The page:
Car insurance: Record number repeatedly refused quotes
Nearly 1,200 people were denied estimates by three or more insurers last year, data shows
The average cost of car insurance is estimated to have increased by over 70% since 2013, with some premiums rising at a much higher rate. Photograph: Dave Meehan
Nearly 1,200 people were refused a quote for car insurance by three or more insurers last year, by far the highest number of multiple refusals on record.
Data released to The Irish Times by Insurance Ireland shows 1,164 people seeking cover for their vehicles were dealt with under the Declined Cases Agreement in 2015.
The agreement states that anyone denied a quote by three separate firms must be offered cover on the fourth attempt, and applications are dealt with by a committee comprising representatives of insurance companies.
The number of applications made under the Declined Cases Agreement in 2015 represents more than a six-fold increase since 2012 when 178 requests for insurance were received, and is almost double the amount received in 2014.
Figures for 2016 have not yet been compiled.
The most common reason given for repeated denials was claims history, with 373 of the 1,164 applications falling under this category, up from 298 in 2014.
The vehicle being used as a taxi/hackney accounted for 223 cases, up substantially from eight in 2014, and convictions, cancellation/non-renewal of policies and occupation were all significant factors behind the steep increase in 2015.
All applicants were eventually provided with a quote, according to Insurance Ireland, which does not compile figures on how many people ultimately manage to successfully negotiate coverage.
A recent report released by the Motor Insurers Bureau of Ireland stated there has been an 85 per cent increase in the number of uninsured drivers on Irish roads in the last five years, with observers concerned that the spiralling cost of insurance is forcing customers out of the market.
In its report into the industry released in November, the Oireachtas Finance Committee accused insurers of engaging in cartel-like behaviour and encouraged more public transparency regarding claims data.
Insurers have repeatedly blamed rising costs on the presence of uninsured drivers and the high claims payouts awarded by Irish courts.
They reacted with disbelief when the recommendation for whiplash compensation was increased in the latest Book of Quantum.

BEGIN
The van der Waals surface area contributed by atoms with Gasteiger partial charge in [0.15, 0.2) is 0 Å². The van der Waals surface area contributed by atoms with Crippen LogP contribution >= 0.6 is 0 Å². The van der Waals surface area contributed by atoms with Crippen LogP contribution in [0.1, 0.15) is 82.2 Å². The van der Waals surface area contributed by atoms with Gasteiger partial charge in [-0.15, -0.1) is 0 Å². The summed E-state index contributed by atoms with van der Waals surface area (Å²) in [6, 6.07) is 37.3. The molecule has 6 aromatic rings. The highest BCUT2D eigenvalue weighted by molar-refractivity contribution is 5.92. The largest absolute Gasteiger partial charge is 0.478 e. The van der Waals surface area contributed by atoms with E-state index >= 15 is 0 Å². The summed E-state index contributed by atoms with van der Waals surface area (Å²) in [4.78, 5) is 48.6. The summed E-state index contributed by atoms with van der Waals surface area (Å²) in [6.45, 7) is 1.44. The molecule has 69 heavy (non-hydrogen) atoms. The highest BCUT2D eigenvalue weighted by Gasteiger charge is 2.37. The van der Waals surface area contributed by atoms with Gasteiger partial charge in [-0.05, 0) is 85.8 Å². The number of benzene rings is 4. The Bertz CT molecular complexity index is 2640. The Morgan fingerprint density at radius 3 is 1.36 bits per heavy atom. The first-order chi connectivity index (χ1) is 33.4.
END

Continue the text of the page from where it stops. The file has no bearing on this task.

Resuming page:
The issue has previously been raised in the Oireachtas by Independent TD Tommy Broughan, who described the latest increase in declined cases as “dramatic”.
“It does seem that companies have just been gouging the public, and that they’re more interested in profits rather than making sure that everyone is insured,” he told The Irish Times.
The Society of the Irish Motor Industry (SIMI), a representative body for the sector, said the rising number of people being denied insurance multiple times was of concern.
“Insurance is compulsory, and in that context is of concern if the number of people being refused a quote is on the increase,” said SIMI deputy director general Brian Cooke.
“The bigger picture, however, is that insurance is becoming very expensive for everybody, even experienced drivers driving well-maintained cars and who have never had an insurance claim.
“This needs to be addressed as a matter of urgency,” he said.
Responding to the figures, Insurance Ireland pointed out that the number of applicants denied quotes three times represented approximately 0.05 per cent of the market, and referenced “extreme volatility” in the sector.
In a statement it said: “This extreme volatility in the claims environment increases risk and potential liability for insurers, resulting in a reduced risk appetite. Unfortunately this is impacting certain categories of insurance.
“Urgent reforms are now needed to address the spiralling cost of claims including increasing the powers of the Injuries Board to handle more claims, internationally benchmark our personal injury awards, and tackle unnecessary legal fees in the claims-settlement process.”